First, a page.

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The Behavioral Levels of Effective Communication

By Mariam Bouaoud

Effective Interactive Communication means clearly transmitting and receiving information, being attentive and communicating effectively and actively with others, taking into account their views in order to respond appropriately. There are many behavioral levels that should be respected so that the process of communication can be successful.

The first level is the responsive behavior. The main point in this level is paying attention to the message and the speaker. In other words, the addressee has to listen actively without interrupting the speaker, focus on what is being said in order to understand the gist of the message and respond appropriately by delivering information and facts in a logical, clear and consistent manner. This is the first guideline that must be respected to have effective communication.

The second level is the active behavior that insists on making sure that the addressee understood well the message. To do so the addresser may take steps to verify that the message is understood by the other party or to verify their own understanding. One of these steps is repeating the message. Actually, understanding can be demonstrated through non-verbal behavior, but it is necessary to use active behaviors to verify that the non-verbal cue has been interpreted correctly and to respond appropriately.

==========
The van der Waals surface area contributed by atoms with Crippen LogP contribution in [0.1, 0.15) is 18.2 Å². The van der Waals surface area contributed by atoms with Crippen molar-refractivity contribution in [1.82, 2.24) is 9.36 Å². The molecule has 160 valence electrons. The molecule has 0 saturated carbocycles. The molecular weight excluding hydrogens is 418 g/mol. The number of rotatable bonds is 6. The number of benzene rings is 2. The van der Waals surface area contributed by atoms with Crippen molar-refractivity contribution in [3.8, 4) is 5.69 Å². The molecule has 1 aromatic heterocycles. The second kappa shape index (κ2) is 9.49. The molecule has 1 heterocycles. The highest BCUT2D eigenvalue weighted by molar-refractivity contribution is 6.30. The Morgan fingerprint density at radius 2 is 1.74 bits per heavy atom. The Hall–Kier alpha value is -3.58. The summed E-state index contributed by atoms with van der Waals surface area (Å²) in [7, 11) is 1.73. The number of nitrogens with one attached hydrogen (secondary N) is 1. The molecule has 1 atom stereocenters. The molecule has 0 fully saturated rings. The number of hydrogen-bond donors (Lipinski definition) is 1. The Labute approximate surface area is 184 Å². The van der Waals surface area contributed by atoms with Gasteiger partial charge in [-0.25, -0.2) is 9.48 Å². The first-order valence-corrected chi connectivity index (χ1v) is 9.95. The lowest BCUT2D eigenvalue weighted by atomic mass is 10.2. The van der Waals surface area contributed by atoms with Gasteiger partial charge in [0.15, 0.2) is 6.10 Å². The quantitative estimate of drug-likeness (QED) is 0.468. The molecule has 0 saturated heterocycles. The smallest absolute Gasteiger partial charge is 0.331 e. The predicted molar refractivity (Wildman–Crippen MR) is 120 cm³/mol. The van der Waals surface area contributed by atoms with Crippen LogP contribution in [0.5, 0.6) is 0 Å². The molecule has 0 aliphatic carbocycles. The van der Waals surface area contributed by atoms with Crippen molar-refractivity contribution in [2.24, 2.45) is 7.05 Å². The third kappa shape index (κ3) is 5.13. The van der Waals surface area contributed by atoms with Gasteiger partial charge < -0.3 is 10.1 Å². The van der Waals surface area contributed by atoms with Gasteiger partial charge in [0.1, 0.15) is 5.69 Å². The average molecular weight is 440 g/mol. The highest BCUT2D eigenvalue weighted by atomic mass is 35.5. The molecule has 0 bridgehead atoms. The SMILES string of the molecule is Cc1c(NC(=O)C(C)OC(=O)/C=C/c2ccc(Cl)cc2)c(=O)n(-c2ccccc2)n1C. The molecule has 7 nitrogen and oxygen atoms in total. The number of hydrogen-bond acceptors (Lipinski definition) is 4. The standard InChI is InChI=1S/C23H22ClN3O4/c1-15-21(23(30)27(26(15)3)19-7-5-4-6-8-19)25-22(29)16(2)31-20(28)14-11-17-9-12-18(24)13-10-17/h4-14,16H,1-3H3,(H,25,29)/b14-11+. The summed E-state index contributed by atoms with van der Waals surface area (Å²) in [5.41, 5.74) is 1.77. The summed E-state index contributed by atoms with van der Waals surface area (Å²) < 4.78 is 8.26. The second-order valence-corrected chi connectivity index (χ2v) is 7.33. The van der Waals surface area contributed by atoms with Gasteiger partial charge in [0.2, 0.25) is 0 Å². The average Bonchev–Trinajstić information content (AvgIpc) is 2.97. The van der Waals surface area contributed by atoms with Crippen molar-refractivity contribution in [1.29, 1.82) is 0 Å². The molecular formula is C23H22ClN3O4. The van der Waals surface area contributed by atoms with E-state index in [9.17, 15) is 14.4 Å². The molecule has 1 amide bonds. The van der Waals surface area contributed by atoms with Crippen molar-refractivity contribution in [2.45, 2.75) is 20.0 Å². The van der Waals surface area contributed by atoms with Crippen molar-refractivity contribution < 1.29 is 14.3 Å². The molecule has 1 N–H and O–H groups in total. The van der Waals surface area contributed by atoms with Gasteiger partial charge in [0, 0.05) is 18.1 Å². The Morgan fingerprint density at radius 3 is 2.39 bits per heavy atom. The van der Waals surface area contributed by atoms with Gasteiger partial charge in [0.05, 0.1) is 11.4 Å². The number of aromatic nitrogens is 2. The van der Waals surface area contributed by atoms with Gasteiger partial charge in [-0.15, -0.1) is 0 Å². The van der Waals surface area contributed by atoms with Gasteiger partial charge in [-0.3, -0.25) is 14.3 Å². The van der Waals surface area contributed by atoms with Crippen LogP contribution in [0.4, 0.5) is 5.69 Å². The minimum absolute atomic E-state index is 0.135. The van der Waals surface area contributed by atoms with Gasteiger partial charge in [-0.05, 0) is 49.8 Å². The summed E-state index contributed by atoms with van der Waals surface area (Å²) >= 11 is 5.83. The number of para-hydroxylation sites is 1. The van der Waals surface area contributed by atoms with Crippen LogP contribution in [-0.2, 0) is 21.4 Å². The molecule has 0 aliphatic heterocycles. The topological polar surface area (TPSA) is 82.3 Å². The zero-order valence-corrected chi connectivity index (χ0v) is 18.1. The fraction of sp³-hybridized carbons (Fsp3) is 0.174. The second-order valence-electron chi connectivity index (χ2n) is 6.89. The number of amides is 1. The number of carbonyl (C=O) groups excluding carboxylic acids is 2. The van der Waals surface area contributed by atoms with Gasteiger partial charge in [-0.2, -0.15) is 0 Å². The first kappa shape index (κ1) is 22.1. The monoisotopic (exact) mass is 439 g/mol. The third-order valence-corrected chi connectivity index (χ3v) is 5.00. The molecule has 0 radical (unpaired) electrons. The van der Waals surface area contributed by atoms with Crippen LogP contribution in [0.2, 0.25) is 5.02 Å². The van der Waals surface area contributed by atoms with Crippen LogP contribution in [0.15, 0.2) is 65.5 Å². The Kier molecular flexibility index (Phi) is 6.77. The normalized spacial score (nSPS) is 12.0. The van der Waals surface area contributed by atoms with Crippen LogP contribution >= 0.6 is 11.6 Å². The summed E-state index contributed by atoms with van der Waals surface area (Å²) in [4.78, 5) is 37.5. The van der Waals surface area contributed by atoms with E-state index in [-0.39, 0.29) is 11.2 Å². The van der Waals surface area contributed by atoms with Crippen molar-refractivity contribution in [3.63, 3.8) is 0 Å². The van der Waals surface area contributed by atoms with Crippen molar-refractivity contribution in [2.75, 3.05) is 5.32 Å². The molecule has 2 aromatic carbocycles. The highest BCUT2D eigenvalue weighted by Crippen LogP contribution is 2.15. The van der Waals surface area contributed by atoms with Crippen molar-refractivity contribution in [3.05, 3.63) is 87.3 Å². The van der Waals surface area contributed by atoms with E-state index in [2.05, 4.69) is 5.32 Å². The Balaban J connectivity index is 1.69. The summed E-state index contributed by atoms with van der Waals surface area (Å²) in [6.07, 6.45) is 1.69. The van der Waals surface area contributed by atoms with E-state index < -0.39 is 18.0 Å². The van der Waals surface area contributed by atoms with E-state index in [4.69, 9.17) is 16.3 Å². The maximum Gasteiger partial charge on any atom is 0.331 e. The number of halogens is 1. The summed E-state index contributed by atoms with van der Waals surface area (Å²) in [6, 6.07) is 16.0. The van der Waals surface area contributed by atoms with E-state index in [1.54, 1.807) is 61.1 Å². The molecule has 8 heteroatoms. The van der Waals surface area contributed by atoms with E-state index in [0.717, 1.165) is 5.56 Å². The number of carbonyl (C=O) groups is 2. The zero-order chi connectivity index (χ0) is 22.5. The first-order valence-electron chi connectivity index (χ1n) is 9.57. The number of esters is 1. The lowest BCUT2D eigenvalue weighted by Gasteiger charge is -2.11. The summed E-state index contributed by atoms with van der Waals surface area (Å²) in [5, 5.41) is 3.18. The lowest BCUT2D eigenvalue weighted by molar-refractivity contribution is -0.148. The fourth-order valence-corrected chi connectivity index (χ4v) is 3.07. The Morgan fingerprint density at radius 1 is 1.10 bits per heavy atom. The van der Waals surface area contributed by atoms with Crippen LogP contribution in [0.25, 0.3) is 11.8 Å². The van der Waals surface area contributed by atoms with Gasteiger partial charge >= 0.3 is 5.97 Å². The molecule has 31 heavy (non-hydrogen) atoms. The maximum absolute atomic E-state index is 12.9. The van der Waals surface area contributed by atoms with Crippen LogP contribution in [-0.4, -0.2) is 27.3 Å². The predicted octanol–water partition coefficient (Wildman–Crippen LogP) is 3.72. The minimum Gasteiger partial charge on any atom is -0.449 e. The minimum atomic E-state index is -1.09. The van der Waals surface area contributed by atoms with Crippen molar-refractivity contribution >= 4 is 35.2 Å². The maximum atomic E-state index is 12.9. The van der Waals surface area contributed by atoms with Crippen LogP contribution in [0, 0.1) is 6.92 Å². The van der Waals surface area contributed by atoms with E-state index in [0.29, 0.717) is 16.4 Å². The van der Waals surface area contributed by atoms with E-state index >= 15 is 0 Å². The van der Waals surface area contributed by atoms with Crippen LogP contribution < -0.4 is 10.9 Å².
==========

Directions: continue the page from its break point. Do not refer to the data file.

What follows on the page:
The third level is the proactive behavior. The speaker, here, should adapt the language used to the addressee’s level and background. Proactive communication behavior can be demonstrated at the time of communication or by preparing your communication approach before the interaction. Instead of communicating the message in the usual way, the same message is delivered using different words (more than rephrasing) and, when appropriate, changing the style and approach, to meet the needs and at the level of comprehension of the listener. However, the communication approach should reflect the level of sensitivity and complexity of the message.

The fourth level is the strategic behavior. This level is about communicating in a way that achieves maximum results which means establishing a communication strategy that would help in making the communication process successful. This cannot be done without understanding the needs, interests, issues and motivations of the audience, interpreting complex and sometimes contradictory or competitive signals or messages (verbal and non-verbal), and preparing in advance in order to respond appropriately to various questions or comments.

To conclude, communication is not just about uttering words. It is about the utterance, the message, the strategy, context, the addresser intention, and the addressee backgrounds as well. There are two important types of communication: formal and informal. Each one has specific rules, characteristics, and contexts.

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